Thursday, October 1, 2009

Take Steps Now to Prevent Sunscald on Thin-Barked Trees

By David Burton
University Extension


Homeowners who planted new trees this year, especially ones with thin bark, will want to protect the southwest side of the new tree this winter to protect it from sunscald.
Many young, smooth, thin-barked trees like honey locusts, fruit trees, ashes, oaks, maples, lindens, red buds and willows are susceptible to sunscald and bark cracks according to John Hobbs, agriculture and rural development specialist with University of Missouri Extension.
“Sunscald normally develops on the south or southwest side of a tree during late winter,” said Hobbs. “Sunscald and bark cracks can lead to the death of a tree if it is not given special care.”
According to Hobbs, sunny, warm winter days may heat the bark to relatively high temperatures. Temperatures in southwest Missouri may not reach the same extremes as in Georgia, but research done in Georgia shows that the southwest side of the trunk on a peach tree can be 40 degrees warmer than shaded bark in the winter.
“This warming action can cause a loss of cold hardiness of the bark tissue resulting in cells becoming active,” said Hobbs. “These cells then become susceptible to lethal freezing when the temperature drops at night.”
The damaged bark tissue becomes sunken and discolored in late spring. Damaged bark will eventually crack and slough off. Trees will often recover but will need some lots of extra care, especially watering during dry weather, according to Hobbs.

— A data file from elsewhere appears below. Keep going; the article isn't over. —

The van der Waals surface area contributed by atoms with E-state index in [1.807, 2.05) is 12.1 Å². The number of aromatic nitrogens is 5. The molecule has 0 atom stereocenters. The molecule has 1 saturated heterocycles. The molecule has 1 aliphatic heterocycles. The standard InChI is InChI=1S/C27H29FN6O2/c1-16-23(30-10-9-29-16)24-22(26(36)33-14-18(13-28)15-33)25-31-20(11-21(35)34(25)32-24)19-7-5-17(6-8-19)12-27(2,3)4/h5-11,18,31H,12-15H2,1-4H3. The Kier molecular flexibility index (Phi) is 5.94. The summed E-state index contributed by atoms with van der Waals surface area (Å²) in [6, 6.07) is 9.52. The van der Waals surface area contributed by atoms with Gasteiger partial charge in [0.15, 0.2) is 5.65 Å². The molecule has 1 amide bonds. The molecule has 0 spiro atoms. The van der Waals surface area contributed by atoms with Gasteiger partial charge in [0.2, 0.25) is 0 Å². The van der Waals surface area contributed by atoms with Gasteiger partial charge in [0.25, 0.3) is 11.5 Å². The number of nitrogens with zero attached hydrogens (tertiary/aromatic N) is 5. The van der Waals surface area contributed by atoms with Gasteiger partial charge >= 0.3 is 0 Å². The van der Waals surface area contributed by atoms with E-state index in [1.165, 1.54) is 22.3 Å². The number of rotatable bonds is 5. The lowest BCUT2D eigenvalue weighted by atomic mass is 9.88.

To prevent sunscald, the trunks of susceptible trees can be covered with tree wrap in October or November. Hobbs recommends applying tree wrap from the ground to the start of the first branches to protect recently planted trees.
“Tree wrap must be removed in March to prevent girdling and possible insect damage. Until the bark has thickened on young trees, they may need to be wrapped yearly,” said Hobbs.
Another product that can be used on the trunk is tree paint. White latex paint is often used in orchards to help prevent splitting and cracking by reflecting light and heat from the tree trunk. Due to aesthetic reasons, most homeowners are not interested in using tree paints.
Both tree paints and wraps can be found at local garden centers and nurseries.
For more information contact the nearest University of Missouri Extension center or call Hobbs at (417) 223-4775.

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